310-million-year-old fossil blobs might not be jellyfish after all

What do you get when you flip a fossilized “jellyfish” upside down? The answer, it turns out, might be an anemone. Fossil blobs once thought to be ancient jellyfish were actually a type of burrowing sea anemone, scientists propose March 8 in Papers in Palaeontology. From a certain angle, the fossils’ features include what appears ... Read more

Bizarre metals may help unlock mysteries of how Earth’s magnetic field forms

Weird materials called Weyl metals might reveal the secrets of how Earth gets its magnetic field. The substances could generate a dynamo effect, the process by which a swirling, electrically conductive material creates a magnetic field, a team of scientists reports in the Oct. 26 Physical Review Letters. Dynamos are common in the universe, producing ... Read more

50 years ago, researchers discovered a leak in Earth’s oceans

Oceans may be shrinking — Science News, March 10, 1973 The oceans of the world may be gradually shrinking, leaking slowly away into the Earth’s mantle…. Although the oceans are constantly being slowly augmented by water carried up from Earth’s interior by volcanic activity … some process such as sea-floor spreading seems to be letting ... Read more

This huge plant eater thrived in the age of dinosaurs — but wasn’t one of them

A new species of hulking ancient herbivore would have overshadowed its relatives. Fossils found in Poland belong to a new species that roamed during the Late Triassic, a period some 237 million to 201 million years ago, researchers report November 22 in Science. But unlike most of the enormous animals who lived during that time ... Read more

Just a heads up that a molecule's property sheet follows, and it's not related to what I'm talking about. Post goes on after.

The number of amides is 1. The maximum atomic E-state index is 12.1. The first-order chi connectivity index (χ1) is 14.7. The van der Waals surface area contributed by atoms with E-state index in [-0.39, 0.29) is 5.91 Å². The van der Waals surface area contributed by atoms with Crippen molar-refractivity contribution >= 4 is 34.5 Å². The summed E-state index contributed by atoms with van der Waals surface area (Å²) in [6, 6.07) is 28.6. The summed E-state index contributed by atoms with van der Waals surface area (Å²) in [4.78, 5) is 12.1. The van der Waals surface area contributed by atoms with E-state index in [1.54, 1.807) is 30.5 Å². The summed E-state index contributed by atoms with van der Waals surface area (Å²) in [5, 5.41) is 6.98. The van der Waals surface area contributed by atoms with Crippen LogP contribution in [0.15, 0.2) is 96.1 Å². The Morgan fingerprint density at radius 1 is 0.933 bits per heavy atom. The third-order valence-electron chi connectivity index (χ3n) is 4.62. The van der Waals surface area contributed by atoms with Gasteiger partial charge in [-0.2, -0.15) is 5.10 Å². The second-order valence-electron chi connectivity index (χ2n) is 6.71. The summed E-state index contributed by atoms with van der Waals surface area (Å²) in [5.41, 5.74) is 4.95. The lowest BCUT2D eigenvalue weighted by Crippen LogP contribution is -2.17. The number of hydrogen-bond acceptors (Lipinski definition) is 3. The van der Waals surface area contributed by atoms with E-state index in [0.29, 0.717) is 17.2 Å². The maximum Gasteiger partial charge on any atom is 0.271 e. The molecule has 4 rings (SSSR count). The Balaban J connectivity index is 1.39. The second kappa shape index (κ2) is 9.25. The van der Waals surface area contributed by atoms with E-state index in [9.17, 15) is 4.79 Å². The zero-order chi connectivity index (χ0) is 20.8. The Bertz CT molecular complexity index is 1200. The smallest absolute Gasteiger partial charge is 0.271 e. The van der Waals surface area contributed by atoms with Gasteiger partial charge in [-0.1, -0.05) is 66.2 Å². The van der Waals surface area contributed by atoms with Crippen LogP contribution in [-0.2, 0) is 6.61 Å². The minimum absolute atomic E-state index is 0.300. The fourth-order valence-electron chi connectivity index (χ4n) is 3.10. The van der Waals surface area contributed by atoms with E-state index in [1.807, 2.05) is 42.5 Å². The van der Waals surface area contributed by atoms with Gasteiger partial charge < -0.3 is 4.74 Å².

Here’s what was surprising about Kilauea’s 3-month-long eruption

WASHINGTON — After a stunningly explosive summer, Kilauea, the world’s longest continuously erupting volcano, finally seems to have taken a break. But the scientists studying it haven’t. Reams of new data collected during an unprecedented opportunity to monitor an ongoing, accessible eruption are changing what’s known about how some volcanoes behave. “It was hugely significant,” ... Read more

DNA tests of Lassa virus mid-outbreak helped Nigeria target its response

When an outbreak of a viral hemorrhagic fever hit Nigeria in 2018, scientists were ready: They were already in the country testing new disease-tracking technology, and within weeks managed to steer health workers toward the most appropriate response. Lassa fever, which is transmitted from rodents to humans, pops up every year in West Africa. But ... Read more

Women have a new weapon against postpartum depression, but it’s costly

Approval of the first and only treatment in the United States specifically targeting postpartum depression offers hope for millions of women each year who suffer from the debilitating mental health disorder after giving birth. The new drug brexanolone — marketed under the name Zulresso and approved on March 19 by the U.S. Food and Drug ... Read more

The delight of discovering an asteroid that spits

These are wondrous times for space exploration. Just when you think exploring the cosmos couldn’t possibly get more fun, another discovery delivers a new “oh wow” moment. Consider the asteroid Bennu. It’s an unprepossessing space rock that drew scientists’ curiosity because it is among the most pristine objects in our solar system, and it might ... Read more